How We Helped a Health System Evolve Its Investment Program in Alignment With Its Enterprise-Wide Strategic Plan

Executive summary:

  • Thomas Jefferson University (TJU) developed a strategic resource allocation framework to rationalize and simplify the complex legacy portfolio structures it had inherited through mergers and acquisitions.
  • As TJU's OCIO provider, Russell Investments built a custom, multi-asset solution that simplified the organization's investment program by paring it down from 14 separate pools to four consolidated asset pools.
  • The solution reduced TJU's administrative overhead and risk and brought the organization's investment strategy into full alignment with its enterprise-wide financial plan.

Managing Director of Market Leadership, Lisa Schneider, recently joined Al Salvato, Senior Vice President of Finance and Chief Investment Officer at Thomas Jefferson University (TJU), to discuss how TJU developed an integrated resource allocation framework to balance total enterprise risks. Below, we share highlights from their conversation and additionally explain how we were able to help streamline efficiencies in TJU's investment program, resulting in significant cost savings for the organization.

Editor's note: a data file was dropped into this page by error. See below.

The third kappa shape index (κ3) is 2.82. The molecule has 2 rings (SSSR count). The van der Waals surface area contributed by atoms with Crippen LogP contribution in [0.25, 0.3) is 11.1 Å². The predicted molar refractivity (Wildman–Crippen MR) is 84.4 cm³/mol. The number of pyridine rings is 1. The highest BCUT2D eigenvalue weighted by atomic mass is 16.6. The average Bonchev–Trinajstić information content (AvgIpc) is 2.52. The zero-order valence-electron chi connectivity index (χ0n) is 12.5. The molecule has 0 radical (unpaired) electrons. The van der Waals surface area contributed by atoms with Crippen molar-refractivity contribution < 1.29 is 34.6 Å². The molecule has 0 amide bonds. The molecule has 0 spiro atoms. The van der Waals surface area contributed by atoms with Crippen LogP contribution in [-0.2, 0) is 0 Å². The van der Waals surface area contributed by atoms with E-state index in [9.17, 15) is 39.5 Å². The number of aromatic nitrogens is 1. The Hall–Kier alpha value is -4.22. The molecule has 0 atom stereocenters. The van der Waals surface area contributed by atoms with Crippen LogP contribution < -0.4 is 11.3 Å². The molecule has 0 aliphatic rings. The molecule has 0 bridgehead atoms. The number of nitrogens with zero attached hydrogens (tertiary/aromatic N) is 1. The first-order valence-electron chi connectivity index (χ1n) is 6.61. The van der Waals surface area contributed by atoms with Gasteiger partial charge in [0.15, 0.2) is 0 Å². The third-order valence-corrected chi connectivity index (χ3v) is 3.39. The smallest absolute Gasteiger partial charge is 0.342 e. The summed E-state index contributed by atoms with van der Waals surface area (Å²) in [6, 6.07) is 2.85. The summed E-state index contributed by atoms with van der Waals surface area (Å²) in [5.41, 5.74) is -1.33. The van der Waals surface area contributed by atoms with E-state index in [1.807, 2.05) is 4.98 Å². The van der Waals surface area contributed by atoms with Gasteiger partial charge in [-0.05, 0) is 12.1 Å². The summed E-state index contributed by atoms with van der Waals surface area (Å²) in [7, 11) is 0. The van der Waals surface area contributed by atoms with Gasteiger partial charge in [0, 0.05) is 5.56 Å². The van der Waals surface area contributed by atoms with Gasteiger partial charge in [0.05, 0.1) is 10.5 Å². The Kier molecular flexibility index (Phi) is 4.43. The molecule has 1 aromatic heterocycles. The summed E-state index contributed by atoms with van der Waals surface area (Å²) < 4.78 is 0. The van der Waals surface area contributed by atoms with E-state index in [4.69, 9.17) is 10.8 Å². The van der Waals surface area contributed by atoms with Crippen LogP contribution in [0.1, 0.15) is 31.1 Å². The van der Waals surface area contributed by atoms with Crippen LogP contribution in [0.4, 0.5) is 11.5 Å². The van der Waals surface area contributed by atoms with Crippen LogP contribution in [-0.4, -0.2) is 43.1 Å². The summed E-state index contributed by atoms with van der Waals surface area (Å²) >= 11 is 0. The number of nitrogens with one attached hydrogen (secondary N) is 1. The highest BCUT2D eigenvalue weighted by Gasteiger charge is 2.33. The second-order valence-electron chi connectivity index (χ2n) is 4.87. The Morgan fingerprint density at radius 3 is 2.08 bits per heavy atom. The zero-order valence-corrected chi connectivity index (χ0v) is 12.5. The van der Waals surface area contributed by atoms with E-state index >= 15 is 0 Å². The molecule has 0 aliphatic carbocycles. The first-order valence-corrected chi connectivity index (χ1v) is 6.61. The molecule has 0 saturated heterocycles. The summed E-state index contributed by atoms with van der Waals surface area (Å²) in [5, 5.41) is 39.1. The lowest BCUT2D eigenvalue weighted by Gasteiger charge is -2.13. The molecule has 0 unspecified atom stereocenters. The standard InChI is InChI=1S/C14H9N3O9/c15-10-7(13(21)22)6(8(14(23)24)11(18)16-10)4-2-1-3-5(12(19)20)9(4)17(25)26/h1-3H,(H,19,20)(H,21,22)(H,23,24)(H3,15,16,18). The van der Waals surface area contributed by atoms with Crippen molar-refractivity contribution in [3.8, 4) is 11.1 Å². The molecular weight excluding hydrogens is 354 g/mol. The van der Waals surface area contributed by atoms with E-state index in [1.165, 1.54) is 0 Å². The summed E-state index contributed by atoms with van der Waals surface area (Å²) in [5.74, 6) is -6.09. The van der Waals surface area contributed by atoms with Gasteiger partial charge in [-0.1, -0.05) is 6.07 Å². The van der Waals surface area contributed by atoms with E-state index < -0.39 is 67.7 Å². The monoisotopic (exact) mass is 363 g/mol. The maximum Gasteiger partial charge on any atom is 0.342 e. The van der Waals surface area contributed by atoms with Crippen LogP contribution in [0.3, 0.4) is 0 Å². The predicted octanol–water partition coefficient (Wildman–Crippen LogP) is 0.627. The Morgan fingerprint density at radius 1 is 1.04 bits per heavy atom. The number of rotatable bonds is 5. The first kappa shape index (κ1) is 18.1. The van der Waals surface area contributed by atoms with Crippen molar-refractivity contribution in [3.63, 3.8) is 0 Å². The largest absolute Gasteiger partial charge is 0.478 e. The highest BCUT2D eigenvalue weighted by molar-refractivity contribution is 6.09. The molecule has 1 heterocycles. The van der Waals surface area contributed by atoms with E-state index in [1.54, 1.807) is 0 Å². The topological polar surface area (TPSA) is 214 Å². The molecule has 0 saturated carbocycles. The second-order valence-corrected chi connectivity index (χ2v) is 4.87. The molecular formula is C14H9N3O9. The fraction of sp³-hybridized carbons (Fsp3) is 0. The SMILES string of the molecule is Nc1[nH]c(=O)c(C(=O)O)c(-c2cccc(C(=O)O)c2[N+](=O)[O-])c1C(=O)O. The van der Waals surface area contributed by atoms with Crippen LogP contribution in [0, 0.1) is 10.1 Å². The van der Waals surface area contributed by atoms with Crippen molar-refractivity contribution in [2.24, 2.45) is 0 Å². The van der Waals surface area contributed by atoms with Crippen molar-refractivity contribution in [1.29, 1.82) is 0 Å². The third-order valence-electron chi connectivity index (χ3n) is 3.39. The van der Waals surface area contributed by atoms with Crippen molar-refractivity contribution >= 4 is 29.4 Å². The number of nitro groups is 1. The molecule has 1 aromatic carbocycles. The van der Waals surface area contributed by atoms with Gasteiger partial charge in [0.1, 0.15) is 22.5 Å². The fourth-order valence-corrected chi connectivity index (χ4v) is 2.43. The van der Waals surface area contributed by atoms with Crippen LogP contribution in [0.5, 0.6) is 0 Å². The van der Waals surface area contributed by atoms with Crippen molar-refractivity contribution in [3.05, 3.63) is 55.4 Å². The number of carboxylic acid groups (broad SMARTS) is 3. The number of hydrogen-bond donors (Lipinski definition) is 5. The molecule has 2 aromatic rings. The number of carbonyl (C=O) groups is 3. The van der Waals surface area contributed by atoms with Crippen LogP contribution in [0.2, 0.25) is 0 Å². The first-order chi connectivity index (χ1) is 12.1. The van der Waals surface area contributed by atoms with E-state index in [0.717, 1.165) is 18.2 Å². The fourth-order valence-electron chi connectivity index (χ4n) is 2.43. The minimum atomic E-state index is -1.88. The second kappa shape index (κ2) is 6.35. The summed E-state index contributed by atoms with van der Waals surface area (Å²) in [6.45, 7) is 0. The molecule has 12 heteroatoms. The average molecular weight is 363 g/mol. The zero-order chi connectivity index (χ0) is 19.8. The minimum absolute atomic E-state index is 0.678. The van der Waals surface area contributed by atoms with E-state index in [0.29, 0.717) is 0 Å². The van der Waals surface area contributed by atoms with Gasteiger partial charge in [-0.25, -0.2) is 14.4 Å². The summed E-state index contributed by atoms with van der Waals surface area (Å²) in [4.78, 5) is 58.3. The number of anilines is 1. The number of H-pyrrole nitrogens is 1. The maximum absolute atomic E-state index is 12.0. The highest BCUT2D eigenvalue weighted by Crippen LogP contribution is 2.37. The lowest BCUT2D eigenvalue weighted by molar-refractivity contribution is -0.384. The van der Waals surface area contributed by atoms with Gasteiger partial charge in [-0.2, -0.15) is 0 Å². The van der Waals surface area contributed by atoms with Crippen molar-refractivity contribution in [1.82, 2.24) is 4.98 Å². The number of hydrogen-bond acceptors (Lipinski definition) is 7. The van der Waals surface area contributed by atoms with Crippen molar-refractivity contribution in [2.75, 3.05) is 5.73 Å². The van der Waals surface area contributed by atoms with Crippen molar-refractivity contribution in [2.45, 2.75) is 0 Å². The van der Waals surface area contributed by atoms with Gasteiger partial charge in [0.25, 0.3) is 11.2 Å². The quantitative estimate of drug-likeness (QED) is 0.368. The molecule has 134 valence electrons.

About TJU

Thomas Jefferson University is a large, private academic health system composed of nationally ranked hospitals and academic programs. With more than 30,000 employees, 4,400 faculty, 8,300 students, and 1,680 medical staff, these constituent organizations work together to provide quality patient care and education to future healthcare professionals. The investment office is led by Salvato, who oversees over $4 billion of non-qualified and qualified assets and $2.2 billion of defined contribution assets.

TJU's challenge

TJU has been steadily growing larger in size since the mid-2010s, acquiring or merging with four other healthcare organizations and one university and taking on the management of additional assets. With this hefty organizational expansion, the investment program more than tripled, from $1.3 billion to over $4 billion in non-qualified and qualified assets. This meant that TJU had a mix of defined benefit plans, extended working capital pools, short-term pools, and long-term pools to manage. Each asset pool played a different role within the investment program, which required unique strategic asset allocations, investment objectives, liquidity profiles, and time horizons.

The addition of each subsidiary organization's multiple, unique asset pools resulted in a highly complex (and complicated) structure for the overall organization's CIO to navigate, as illustrated in Exhibit 1.

"As institutions came into the mix, they brought with them different debt profiles, risk profiles, and investment portfolios," Salvato explained to Schneider. "My challenge then became, how could I better structure the overall portfolio to be responsive to the risks on the balance sheet?"

Legacy investment program - Umbrella organization